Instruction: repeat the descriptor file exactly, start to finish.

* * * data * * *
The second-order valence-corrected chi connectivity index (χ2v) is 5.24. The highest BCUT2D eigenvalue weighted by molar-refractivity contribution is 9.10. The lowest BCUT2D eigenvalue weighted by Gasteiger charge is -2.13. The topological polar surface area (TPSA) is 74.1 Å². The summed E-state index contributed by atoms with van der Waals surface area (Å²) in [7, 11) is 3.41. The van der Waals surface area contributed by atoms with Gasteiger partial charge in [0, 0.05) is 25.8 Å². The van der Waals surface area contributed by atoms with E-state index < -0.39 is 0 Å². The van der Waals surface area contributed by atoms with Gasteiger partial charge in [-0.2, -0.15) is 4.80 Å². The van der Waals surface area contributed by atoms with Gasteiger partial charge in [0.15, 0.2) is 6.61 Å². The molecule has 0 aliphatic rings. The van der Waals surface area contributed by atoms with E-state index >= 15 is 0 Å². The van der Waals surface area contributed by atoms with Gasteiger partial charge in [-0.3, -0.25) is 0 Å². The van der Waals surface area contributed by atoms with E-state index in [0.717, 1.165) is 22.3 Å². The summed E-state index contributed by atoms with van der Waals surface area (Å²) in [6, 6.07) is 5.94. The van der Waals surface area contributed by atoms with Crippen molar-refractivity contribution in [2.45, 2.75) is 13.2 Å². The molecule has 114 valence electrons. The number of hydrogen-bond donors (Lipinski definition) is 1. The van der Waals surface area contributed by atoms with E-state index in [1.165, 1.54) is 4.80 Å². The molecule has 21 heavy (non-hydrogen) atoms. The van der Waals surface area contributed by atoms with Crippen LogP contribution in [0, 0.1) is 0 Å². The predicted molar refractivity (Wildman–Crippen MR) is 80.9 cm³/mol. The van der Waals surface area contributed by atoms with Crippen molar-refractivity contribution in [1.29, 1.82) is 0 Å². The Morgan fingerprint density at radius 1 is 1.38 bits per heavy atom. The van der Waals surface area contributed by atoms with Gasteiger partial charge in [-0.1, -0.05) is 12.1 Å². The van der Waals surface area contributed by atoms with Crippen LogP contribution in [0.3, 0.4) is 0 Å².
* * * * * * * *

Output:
The second-order valence-corrected chi connectivity index (χ2v) is 5.24. The highest BCUT2D eigenvalue weighted by molar-refractivity contribution is 9.10. The lowest BCUT2D eigenvalue weighted by Gasteiger charge is -2.13. The topological polar surface area (TPSA) is 74.1 Å². The summed E-state index contributed by atoms with van der Waals surface area (Å²) in [7, 11) is 3.41. The van der Waals surface area contributed by atoms with Gasteiger partial charge in [0, 0.05) is 25.8 Å². The van der Waals surface area contributed by atoms with E-state index < -0.39 is 0 Å². The van der Waals surface area contributed by atoms with Gasteiger partial charge in [-0.2, -0.15) is 4.80 Å². The van der Waals surface area contributed by atoms with Gasteiger partial charge in [0.15, 0.2) is 6.61 Å². The molecule has 0 aliphatic rings. The van der Waals surface area contributed by atoms with E-state index >= 15 is 0 Å². The van der Waals surface area contributed by atoms with Gasteiger partial charge in [-0.3, -0.25) is 0 Å². The van der Waals surface area contributed by atoms with E-state index in [0.717, 1.165) is 22.3 Å². The summed E-state index contributed by atoms with van der Waals surface area (Å²) in [6, 6.07) is 5.94. The van der Waals surface area contributed by atoms with Crippen molar-refractivity contribution in [2.45, 2.75) is 13.2 Å². The molecule has 114 valence electrons. The number of hydrogen-bond donors (Lipinski definition) is 1. The van der Waals surface area contributed by atoms with E-state index in [1.165, 1.54) is 4.80 Å². The molecule has 21 heavy (non-hydrogen) atoms. The van der Waals surface area contributed by atoms with Crippen LogP contribution in [0, 0.1) is 0 Å². The predicted molar refractivity (Wildman–Crippen MR) is 80.9 cm³/mol. The van der Waals surface area contributed by atoms with Crippen molar-refractivity contribution in [1.29, 1.82) is 0 Å². The Morgan fingerprint density at radius 1 is 1.38 bits per heavy atom. The van der Waals surface area contributed by atoms with Gasteiger partial charge in [-0.1, -0.05) is 12.1 Å². The van der Waals surface area contributed by atoms with Crippen LogP contribution in [0.3, 0.4) is 0 Å².